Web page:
Mecum’s poems revel in the speed and playfulness afforded by the 5-7-5 format and seem to lack any imperialistic impulses—at least at the level of content. True, the zombies are taking over and imposing a new culture of sorts, but there is no collective force or motivation at work. Each zombie follows only one motivational drive: hunger for human brains and human flesh. Mecum’s zombie is so single-minded that, “Walking in the dark / with a stomach full of meat,” he still searches “for meat.” Even when another zombie enters the picture, there is little coordinated effort:

Smelling the same meal,
another of one us joins me
into the darkness.

The other dead guy
stares at me with a blank look
as we softly moan.

Each zombie eventually ends up with his own victim but not through any form of teamwork, and, afterwards, each zombie continues on his own individual quest for more food.

Mecum’s book is also filled with humor and irreverence, and both characteristics depend largely on the incongruous use of haiku to convey a zombie’s narrative:

I loved my momma.
I eat her with my mouth closed,
how she would want it.

It is hard to tell
who is food and who isn’t
in the nursing home.

The book parades this incongruity throughout the text. The most notable instance occurs in the following depiction of the zombie’s obsession with brains and syllables:

brains, brains, brains, brains, brains
brains, brains, brains, brains, brains, brains, brains
brains, brains, brains, brains, brains.

Ultimately, Zombie Haiku is an innovative book that will appeal to anyone interested in all things zombie. As a graphic novel in which short poems propel the narrative, it is also a unique addition to zombie fiction and to the ever-expanding number of popular uses for haiku.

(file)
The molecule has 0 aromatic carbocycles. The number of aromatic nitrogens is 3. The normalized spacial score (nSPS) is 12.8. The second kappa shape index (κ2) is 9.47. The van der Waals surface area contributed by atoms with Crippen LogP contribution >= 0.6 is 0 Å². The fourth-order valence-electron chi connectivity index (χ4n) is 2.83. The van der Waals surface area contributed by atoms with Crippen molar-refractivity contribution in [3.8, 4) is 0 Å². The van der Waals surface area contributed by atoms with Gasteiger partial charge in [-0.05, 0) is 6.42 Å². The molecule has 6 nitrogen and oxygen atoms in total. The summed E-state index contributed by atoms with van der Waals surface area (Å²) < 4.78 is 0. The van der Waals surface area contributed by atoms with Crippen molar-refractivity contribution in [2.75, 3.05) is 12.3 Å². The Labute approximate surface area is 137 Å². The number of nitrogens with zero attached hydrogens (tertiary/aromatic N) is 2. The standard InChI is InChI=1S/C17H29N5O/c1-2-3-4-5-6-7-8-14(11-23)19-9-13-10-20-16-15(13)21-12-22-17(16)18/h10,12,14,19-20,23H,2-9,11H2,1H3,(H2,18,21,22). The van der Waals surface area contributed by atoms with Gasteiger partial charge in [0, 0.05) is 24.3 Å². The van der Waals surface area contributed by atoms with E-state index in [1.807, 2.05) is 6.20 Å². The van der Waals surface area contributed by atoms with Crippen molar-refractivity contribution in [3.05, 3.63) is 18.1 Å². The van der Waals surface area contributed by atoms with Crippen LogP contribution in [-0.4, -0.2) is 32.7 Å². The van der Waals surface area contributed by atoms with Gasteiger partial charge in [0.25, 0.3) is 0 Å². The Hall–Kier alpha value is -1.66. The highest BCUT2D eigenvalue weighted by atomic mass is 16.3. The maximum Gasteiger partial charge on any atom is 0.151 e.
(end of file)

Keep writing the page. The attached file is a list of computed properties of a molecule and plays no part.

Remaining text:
Coming Soon: Part II of the "The Book of the Undead" when Rosenow sinks her teeth into the world of Mecum's Vampire Haiku. If you have a moment in the meantime, check out Rosenow's Mountains and Rivers Press located in Eugene, Oregon.

Friday, October 10, 2014

Friday, October 3, 2014

In D.C. with Edna St. Vincent Millay, Langston Hughes, and the Writers' War Board

This week, P&C is blogcasting to you from Washington, D.C., where we're in the process of wrapping up a short research trip to the Library of Congress and enjoying getting to know the city. We've been here twice previously—once for a couple of days back in the late 1990s for an AWP conference, and once around 2003 when we were visiting friends in Baltimore and took the train to the National Gallery of Art one afternoon—so we don't know the city very well. Suffice it to say, though, that we're totally lovin' it. Every day we get up early and head to the Library to do research on Edna St. Vincent Millay's relationship to the Writers' War Board. Then, come evening, we pack things up, return to our one-bedroom pad in Capitol Hill, change our socks and mindset, and head out for the night. We've enjoyed walking the H Street Corridor, the Eastern Market area of Capitol Hill, Dupont Circle, Foggy Bottom, the National Mall, the Shaw neighborhood, and Columbia Heights where we came across the section of V Street (pictured above) named "Langston Hughes Way."